The first is to handle aggressive growth in international transfer passengers, who put virtually nothing into the British economy but do plenty to clog up our runways and airspace. Heathrow is conveniently located for airlines to shuttle the global elite between different routes. These flights disturb the peace of millions, disrupting lessons across west London and dumping toxic gases on people living around the airport. Their passengers don’t pay a penny in taxes.
Supposedly, the upside to all this is the extra connectivity we get from Heathrow’s “hub” status, but as my colleague Ruth Cadbury has pointed out, Gatwick is increasing its longhaul destinations to 50, even with one runway. Evicting entire communities so that foreign leisure transfer passengers can bypass Britain more conveniently seems like a confused set of priorities to me.
The second area providing pressure for a new runway at Heathrow is leisure flights, and in particular outbound tourism. Now, we all love a holiday. But if you take a closer look at the data, it becomes clear this isn’t about annual family holidays. The richest households in London and the Southeast are taking dozens of leisure flights each year, often to second homes in Europe. These groups dominate UK leisure traffic at all of London’s airports.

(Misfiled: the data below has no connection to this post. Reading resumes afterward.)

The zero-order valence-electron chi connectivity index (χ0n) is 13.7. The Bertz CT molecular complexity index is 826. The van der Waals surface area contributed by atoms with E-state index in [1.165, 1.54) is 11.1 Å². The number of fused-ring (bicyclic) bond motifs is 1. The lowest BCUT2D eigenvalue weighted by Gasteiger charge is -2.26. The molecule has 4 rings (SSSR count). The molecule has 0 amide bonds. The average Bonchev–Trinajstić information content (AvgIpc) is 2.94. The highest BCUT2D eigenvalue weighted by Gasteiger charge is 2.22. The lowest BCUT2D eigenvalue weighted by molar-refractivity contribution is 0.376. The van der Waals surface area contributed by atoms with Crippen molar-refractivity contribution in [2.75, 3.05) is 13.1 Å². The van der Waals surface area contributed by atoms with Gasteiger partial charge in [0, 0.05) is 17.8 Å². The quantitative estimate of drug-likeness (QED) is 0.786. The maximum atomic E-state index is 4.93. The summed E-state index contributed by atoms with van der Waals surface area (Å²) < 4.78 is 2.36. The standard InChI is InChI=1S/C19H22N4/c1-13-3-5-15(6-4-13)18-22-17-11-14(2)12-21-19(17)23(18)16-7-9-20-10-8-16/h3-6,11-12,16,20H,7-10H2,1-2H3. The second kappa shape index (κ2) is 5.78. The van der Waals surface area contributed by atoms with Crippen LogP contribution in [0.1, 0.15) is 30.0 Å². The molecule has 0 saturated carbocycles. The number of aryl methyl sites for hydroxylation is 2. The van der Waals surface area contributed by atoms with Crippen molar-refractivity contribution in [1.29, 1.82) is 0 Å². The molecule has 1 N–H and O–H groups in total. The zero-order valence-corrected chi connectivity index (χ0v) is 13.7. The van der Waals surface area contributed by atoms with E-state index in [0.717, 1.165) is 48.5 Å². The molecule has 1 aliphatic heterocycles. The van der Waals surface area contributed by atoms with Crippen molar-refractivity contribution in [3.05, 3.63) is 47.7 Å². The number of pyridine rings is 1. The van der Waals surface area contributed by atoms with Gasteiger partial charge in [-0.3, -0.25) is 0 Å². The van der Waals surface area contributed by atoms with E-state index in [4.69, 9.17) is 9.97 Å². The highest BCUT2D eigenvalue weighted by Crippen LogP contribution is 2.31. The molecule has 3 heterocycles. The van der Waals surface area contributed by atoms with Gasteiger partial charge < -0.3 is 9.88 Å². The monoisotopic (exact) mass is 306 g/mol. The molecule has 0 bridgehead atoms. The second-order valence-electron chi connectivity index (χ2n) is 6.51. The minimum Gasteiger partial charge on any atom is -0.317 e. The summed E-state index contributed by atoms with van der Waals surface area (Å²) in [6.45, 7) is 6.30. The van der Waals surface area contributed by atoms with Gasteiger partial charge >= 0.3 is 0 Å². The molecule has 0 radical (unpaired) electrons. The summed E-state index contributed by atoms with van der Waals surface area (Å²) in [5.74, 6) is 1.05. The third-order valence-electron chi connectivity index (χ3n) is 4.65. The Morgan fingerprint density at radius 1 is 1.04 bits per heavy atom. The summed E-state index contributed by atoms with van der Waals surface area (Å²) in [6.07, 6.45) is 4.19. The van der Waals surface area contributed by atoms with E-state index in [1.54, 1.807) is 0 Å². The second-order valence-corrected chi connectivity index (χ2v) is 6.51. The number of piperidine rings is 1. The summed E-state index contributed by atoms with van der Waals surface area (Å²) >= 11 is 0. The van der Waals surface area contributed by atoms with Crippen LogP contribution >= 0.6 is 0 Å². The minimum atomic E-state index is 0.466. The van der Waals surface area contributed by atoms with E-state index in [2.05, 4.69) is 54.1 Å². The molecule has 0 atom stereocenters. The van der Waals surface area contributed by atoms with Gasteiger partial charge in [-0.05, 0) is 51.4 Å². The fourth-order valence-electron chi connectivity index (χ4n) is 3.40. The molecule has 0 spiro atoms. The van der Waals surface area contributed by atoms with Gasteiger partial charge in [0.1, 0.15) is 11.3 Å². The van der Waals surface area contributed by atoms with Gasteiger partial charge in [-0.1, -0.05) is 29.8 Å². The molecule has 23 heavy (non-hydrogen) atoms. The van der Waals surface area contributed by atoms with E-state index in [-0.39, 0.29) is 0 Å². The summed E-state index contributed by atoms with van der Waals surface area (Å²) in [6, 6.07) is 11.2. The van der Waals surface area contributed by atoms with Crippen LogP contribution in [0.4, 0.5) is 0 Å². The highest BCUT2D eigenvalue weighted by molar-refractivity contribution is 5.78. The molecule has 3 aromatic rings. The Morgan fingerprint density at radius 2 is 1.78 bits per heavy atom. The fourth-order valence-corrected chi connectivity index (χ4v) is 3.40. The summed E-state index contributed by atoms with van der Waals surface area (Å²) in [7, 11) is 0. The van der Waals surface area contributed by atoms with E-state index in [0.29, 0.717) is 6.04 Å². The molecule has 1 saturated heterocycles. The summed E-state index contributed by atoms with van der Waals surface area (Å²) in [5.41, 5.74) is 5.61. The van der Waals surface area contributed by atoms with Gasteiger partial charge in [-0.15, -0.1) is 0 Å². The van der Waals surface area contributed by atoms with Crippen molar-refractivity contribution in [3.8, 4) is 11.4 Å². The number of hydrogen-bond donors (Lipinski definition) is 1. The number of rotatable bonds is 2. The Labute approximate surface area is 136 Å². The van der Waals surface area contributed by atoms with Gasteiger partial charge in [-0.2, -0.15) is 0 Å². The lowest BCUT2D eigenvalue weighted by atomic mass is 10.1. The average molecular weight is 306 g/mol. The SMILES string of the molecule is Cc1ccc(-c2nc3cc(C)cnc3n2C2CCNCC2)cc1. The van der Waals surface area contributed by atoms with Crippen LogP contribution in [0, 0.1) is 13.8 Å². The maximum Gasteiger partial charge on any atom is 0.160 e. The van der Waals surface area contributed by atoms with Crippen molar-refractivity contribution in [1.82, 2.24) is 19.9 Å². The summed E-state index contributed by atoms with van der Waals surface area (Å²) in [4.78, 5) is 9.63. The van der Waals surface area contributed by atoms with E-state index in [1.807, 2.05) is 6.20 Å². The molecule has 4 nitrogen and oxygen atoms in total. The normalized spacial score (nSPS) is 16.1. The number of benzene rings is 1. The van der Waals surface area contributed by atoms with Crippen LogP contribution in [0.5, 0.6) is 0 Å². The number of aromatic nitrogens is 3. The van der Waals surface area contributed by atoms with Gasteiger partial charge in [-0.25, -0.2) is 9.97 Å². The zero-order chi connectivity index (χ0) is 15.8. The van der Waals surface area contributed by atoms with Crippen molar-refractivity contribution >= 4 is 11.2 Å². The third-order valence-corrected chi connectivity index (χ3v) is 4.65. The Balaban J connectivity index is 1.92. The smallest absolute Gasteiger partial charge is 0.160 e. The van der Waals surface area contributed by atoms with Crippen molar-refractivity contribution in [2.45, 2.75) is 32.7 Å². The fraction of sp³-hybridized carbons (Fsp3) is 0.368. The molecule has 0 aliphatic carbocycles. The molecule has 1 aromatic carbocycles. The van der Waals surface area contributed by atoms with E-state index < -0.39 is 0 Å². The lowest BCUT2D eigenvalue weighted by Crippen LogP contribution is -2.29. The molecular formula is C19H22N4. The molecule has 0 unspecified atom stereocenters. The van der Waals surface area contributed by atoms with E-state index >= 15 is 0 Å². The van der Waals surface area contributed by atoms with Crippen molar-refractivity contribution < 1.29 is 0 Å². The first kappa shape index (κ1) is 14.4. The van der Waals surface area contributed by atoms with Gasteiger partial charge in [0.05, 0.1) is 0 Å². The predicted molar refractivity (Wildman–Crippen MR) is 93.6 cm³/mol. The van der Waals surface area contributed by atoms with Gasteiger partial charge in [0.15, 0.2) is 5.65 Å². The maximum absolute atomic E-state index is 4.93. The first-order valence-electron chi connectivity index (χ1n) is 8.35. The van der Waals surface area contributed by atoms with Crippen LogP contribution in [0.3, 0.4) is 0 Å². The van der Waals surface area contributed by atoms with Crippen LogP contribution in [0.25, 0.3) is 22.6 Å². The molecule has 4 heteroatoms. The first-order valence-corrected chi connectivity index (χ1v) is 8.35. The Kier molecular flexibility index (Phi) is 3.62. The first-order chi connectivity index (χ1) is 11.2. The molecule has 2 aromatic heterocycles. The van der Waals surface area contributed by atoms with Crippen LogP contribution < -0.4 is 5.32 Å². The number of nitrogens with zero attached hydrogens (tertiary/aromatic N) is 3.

It’s therefore very hard to see how this project is meant to be in the “national” interest. Chasing new runway capacity to cater to ever more frequent leisure flights by Britain’s wealthiest households isn’t just iniquitous – it’s bad economic policy.
The next Labour government is going to break with the tired dogma of growth for growth’s sake, consequences be damned. Economic sustainability will be at the heart of all we do. Climate change is a humongous challenge but it also presents numerous economic opportunities. To benefit from them we’ll need to transform our economy in a way that puts the Labour values of social and economic justice at its heart. Heathrow expansion fails these tests at every hurdle. That’s why it must be opposed.
Clive Lewis is a Labour MP and shadow treasury minister